Getting into Law School

There is no single course of study required for admission into law school.  Law schools accept applications from virtually all majors and every discipline.  Law schools look for applicants with specific courses such as political science, philosophy, sociology, and history.  Law schools also look for applicants with quantitative courses such as economics, business, math, and finance.  A broad and varied undergraduate education is often considered as the best way to the legal profession.

An applicant must demonstrate

-a solid academic record and a LSAT score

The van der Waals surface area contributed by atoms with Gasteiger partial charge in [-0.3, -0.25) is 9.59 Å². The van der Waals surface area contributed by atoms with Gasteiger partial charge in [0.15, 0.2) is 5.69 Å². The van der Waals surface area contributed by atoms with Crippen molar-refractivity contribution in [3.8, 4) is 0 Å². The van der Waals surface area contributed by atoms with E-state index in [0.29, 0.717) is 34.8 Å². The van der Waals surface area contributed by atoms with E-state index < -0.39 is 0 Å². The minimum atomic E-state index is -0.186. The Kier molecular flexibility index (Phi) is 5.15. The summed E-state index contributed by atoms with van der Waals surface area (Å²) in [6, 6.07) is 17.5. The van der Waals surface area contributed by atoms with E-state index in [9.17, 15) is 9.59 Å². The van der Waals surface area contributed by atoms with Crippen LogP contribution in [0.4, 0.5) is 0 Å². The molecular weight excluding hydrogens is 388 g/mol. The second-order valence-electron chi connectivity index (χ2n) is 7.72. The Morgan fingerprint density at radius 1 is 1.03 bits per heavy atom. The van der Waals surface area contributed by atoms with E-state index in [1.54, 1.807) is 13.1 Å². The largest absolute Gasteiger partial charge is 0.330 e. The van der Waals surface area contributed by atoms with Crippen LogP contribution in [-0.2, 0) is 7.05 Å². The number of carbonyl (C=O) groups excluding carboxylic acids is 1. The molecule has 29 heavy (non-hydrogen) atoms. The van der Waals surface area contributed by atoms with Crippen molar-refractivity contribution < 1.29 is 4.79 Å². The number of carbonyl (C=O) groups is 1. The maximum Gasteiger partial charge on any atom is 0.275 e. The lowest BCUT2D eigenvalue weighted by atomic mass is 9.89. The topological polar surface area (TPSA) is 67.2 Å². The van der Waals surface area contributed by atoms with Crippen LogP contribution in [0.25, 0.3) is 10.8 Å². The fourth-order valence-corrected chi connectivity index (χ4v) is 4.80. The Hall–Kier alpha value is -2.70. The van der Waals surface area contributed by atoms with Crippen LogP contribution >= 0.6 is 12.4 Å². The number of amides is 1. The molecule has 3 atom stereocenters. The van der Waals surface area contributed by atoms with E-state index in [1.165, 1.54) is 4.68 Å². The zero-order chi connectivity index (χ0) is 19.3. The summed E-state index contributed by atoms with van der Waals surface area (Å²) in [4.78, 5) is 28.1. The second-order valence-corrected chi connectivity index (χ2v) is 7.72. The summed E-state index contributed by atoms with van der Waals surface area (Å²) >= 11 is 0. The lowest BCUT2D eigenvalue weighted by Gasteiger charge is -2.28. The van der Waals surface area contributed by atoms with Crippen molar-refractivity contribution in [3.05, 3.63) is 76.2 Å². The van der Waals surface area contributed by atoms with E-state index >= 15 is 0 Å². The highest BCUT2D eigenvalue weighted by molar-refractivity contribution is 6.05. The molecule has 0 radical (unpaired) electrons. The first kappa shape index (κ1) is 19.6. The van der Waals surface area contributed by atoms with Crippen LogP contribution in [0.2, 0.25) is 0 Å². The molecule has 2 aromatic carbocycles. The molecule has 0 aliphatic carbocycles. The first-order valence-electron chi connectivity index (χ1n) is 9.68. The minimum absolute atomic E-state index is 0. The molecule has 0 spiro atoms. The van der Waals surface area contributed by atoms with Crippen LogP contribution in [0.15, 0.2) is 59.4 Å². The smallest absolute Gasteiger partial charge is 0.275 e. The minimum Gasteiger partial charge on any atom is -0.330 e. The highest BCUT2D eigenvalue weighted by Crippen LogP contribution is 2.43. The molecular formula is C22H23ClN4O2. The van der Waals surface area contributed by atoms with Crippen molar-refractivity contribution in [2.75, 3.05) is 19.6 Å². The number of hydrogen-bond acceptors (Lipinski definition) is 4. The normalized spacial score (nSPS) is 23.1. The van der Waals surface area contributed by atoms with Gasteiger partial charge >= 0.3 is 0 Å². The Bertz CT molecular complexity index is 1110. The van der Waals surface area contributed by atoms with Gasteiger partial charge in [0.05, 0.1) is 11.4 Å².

-professional commitment
-maturity and intellectual ability
-experience and purpose
-strong skills in analyzing, advocating, counseling, writing, speaking and negotiation.

The most important factor in law school admissions is an applicant’s score on the LSAT.  In addition, the candidate must have high GPA.  GPA is a measure of a student’s academic achievement at a college or university; calculated by dividing the total number of grade points received by the total number attempted.  Most law schools require two or three letters of recommendation.  Another significant factor in law school admisssion is the candidate’s personal statement.  It is also important that an applicant has a good financial credit record because law school is expensive.


Inside Getting into Law School